Adam Kennedy, Seattle Mariners (ESPN 14%, Yahoo! 17%, CBS 17%)
Kennedy had a bit of an empty week batting .208/.269/.333, but he did record a stolen base alongside three runs and two RBI. As long as Dustin Ackley continues to be simply “waiting in the wings” with regards to a call-up, Kennedy will keep playing. The Mariners will cross the bridge of what to do with the two of them once they both reside in the majors–which could be very soon –but until then, owners can benefit from Kennedy's solid but unspectacular performance.
Dustin Ackley (ESPN 2 percent, Yahoo! 7%, CBS 39%)
Ackley has been upgraded to a possible mixed league option after another strong week in the minors. He is now batting .297/.415/.487 in Triple-A, and it is likely the Mariners have seen enough of his hitting to pull the trigger on a call-up. Unfortunately, they still are not sure about his defense, and given the potential of Super Two status, the Mariners should err on the side of caution. With each passing week, it becomes more likely that Ackley receives the call, and with his recent hitting display, mixed league owners should be aware when the call is made.
Jemile Weeks, Oakland Athletics (ESPN 2%, Yahoo! 3%, CBS 20%)
Weeks has received less attention than Ackley despite having already been called up to the majors, and he had a very strong opening week performance, batting .333/.364/.571. Do not get too excited about the power from the first week, though, as much of his SLG came from two triples. And while his 2011 Triple-A season does seem quite impressive (.321/.417/.446), it is riding on a .371 BABIP.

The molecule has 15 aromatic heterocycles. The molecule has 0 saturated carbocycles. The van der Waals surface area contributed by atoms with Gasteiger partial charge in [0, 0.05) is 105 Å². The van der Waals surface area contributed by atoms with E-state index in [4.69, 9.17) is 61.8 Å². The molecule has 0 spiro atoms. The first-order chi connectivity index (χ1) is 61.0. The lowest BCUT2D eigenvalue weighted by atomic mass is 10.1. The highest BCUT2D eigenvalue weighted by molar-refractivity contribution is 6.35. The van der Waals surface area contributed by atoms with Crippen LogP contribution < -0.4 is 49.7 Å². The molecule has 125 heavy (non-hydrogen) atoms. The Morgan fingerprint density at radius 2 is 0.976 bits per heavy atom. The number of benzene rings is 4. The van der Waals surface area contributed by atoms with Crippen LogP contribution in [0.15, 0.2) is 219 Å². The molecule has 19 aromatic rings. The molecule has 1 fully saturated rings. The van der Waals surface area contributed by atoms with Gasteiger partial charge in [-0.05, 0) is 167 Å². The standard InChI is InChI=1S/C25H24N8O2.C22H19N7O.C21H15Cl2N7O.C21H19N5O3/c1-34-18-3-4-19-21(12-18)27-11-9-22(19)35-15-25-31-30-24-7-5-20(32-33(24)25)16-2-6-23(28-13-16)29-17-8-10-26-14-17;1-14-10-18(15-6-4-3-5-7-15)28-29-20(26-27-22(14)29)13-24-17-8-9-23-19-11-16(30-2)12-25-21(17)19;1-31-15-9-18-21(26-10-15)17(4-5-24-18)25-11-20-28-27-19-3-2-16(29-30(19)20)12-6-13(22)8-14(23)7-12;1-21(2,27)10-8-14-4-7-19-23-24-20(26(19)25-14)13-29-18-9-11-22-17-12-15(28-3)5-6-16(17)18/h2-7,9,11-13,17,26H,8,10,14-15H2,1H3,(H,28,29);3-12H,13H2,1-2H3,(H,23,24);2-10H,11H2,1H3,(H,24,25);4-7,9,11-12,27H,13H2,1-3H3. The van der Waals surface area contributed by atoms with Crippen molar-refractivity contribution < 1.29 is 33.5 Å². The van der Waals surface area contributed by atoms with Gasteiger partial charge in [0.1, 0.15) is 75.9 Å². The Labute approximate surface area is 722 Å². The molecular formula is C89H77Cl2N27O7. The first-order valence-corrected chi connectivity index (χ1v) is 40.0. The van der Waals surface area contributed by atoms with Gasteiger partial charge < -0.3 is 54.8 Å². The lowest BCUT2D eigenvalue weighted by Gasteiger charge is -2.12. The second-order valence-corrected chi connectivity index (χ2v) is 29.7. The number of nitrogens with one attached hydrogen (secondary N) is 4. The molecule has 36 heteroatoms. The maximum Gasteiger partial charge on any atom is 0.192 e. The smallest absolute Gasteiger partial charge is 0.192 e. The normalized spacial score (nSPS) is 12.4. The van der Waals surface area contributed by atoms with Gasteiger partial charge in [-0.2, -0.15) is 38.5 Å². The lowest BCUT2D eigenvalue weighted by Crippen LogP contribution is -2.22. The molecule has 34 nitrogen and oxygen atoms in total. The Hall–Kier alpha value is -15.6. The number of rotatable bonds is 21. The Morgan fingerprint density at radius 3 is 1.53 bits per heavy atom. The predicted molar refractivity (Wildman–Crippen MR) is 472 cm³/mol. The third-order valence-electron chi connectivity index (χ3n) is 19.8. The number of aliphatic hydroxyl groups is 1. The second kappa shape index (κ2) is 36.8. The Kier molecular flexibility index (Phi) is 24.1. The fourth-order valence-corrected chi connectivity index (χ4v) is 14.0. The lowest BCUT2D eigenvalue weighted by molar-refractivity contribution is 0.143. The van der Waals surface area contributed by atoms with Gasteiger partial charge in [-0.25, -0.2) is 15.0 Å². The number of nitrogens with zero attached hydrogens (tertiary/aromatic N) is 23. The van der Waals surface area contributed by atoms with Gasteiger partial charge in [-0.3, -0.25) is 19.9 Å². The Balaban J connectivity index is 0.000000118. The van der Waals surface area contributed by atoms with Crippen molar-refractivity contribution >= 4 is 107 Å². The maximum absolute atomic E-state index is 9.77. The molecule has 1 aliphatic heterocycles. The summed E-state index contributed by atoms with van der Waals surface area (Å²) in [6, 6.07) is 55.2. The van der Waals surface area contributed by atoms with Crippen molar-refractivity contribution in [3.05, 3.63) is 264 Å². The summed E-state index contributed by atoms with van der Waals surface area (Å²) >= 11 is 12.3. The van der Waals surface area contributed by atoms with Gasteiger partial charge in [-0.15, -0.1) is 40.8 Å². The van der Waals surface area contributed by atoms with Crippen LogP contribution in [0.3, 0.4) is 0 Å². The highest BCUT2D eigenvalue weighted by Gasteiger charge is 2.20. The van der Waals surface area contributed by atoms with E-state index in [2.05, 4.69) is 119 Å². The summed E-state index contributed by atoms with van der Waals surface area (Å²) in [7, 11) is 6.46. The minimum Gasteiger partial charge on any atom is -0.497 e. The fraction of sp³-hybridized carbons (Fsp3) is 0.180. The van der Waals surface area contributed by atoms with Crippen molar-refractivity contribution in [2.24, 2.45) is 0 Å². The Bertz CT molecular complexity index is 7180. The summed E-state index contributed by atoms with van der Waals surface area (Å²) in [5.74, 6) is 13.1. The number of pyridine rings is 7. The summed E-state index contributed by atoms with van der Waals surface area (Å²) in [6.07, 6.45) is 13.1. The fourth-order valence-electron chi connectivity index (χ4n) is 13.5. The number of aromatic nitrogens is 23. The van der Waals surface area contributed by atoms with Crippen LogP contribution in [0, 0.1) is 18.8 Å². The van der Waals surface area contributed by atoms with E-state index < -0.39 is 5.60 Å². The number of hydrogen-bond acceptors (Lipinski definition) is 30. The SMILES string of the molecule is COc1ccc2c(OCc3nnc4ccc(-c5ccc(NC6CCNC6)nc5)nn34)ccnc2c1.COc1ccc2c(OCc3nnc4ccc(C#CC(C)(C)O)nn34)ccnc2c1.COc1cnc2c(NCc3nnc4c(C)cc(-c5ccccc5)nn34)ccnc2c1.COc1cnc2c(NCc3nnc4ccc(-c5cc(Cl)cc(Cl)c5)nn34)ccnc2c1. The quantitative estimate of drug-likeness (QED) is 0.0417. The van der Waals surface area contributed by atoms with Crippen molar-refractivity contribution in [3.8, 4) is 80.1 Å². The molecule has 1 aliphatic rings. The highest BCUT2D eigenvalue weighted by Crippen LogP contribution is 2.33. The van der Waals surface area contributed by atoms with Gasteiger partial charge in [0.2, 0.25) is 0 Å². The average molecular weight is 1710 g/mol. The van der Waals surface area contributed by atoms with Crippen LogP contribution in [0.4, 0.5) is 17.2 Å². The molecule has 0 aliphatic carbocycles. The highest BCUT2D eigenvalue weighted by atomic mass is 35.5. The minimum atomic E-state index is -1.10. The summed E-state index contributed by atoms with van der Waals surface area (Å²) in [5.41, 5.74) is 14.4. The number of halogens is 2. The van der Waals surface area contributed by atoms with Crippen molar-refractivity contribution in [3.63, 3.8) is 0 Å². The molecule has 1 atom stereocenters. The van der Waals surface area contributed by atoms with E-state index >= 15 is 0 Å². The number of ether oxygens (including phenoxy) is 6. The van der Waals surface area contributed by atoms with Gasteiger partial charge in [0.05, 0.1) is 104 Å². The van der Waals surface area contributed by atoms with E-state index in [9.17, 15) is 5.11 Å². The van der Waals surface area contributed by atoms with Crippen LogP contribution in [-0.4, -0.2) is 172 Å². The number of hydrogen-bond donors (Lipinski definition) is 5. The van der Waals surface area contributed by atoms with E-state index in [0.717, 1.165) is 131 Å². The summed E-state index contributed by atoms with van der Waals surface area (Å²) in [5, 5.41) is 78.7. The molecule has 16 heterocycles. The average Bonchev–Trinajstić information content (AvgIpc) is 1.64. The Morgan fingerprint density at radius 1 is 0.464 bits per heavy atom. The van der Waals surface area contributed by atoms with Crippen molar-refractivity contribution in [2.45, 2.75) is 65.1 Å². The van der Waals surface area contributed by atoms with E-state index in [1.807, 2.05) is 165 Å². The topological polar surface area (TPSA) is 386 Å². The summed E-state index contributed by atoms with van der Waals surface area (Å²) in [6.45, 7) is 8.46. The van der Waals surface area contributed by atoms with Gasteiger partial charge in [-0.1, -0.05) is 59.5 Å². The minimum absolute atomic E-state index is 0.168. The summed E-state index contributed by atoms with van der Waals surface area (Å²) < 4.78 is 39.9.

What Weeks has going for him is some of the stuff that his elder brother Rickie Weeks never really did; while the younger Weeks is not much of a power hitter (16 career homers in 1018 minor league PA), he does not strikeout as much as the elder Weeks (career 13.1 percent minor league), which means he will serve as more of a speedy contact hitter in the majors. The good plate discipline would be beneficial to someone who stole more bases, but it seems Weeks has yet to develop the knack for swiping bags, having successfully taken just 41 out of 55 attempts (75 percent) in the minors.
Right now, Weeks is serving as Mark Ellis's injury replacement, but Ellis was so bad while healthy this season (.211/.245/.287) that the team may not be so quick to place him back in the lineup when he returns in about a week. It is also important to note, however, that Weeks is not likely to continue this pace, and PECOTA does not see being much more than a .235/.297/.331 hitter. Right now, Weeks is earning playing time and has been hot all season, so he gets the nod here, but beware his history of mediocre plate production before this year.
It was a mediocre week for Keppinger, who hit .269/.321/.269 while scoring three runs and driving in one. His approach and performance at the plate was on par with what was expected, and he remains a fill-in option for NL-only teams with middle infield gaps, at least until someone else exciting comes around.